From Retan, London
Josh Dalloway, chef and co-founder of the supper club Retan, likes the idea of a butter-board style of presenting the fat at different stages, from just made to cultured to aged cultured, so it's fully fermented. He also considers wrapping the aged butter in fig leaves to infuse it with flavor. But he has a faster, more unconventional ideas as well: “Cornflakes on a salted butter is a great combo,” Dalloway says. Here's why: “The cornflakes add texture, whilst also feeding into the trickery of salty/sweet, similar to mixing salty and sweet popcorn at the cinema.”
Make It Seasonal
From Hotel Lilien, Tannersville, New York
The new Catskills boutique hotel has jumped on the trend, offering a butter board as a limited-time, $11 special. Chef Jeff Grover says the most important thing is to start with unsalted butter, “so that you can control the salt with toppings and flaky Maldon.” He makes his butter board seasonal: His autumnal hot honey version features dried figs and pumpkin seeds.
Mix It Up
From the NoMad, London
At the restaurants at the Covent Garden hotel, chef Ashley Abodeely uses a variety of butters, from regular to cultured cow to goat. For a butter board she recommends whipping them with another fat “to lighten the texture and ensure they are spreadable. “The cultured butter we ship with yogurt, for acidity, the goats butter with creme fraiche for body and the regular butter with mascarpone, for volume,” she says. She adds pesto for flavor and bright green color and suggests garnishing with radishes or house pickles, or even just a drizzle of olive oil.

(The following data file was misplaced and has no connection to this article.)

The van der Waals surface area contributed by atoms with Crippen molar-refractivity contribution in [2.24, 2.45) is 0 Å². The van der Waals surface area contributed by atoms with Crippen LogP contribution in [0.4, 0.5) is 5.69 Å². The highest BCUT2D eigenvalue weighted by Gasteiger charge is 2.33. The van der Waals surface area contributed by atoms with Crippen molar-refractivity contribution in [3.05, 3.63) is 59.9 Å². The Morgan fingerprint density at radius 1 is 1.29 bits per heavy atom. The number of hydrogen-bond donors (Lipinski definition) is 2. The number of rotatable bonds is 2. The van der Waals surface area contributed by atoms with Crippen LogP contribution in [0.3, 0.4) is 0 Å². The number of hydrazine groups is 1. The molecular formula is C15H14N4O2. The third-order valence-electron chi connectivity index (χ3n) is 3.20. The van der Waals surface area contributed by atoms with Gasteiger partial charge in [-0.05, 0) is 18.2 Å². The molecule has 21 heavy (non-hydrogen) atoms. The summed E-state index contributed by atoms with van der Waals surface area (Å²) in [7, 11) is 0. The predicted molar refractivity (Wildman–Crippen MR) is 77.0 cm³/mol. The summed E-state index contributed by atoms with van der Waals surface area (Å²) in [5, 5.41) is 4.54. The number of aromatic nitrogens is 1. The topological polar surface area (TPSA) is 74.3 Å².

Think Like a Chef
From The Water House Project, London
Chef Gabriel Waterhouse things big picture flavor groups when he seasons butter at his restaurant. Currently, he's offering both cep, or porcini, and coffee and juniper options. For home butter boards for entertaining, “I'd organize from earthy (like mushrooms, coffee, marmite, whiskey, etc) to grassy (watercress, parsley), to floral and aromatic (basil, tarragon) to sweet-spicy (preserved lemon, elderberry, port and honey).”
DIY, with Marmite
From Pied a Terre, London
Executive chef Asimakis Chaniotis believes that the best board starts with homemade butter. His recipe: whip high quality double, or heavy, cream with an electric whisk or mixer, until the butter fat and butter milk split, then squeeze the butter fat in cheese cloth to remove the moisture. You can simply flavor the fresh butter with Maldon salt, it's that good. Or, try a few flavors. “I love a mix—marmite, tarragon purée and smoked paprika. These different colored butters would look great on a board.”
Consider the Board
From Valerie, Manhattan
Toppings might be all important, but chef Dan Fleming also thinks about the optimal board for service. “I like to use wooden platters that have a light lamination. This allows for a smooth smear for the vessel of your choosing,” he says. He also wants people to consider the accompaniments. He recommends an assortment of bread, from cranberry walnut to sourdough and lavash crackers. And he says, serve at least one cheese on the side. Because sometimes a butter board just isn't enough.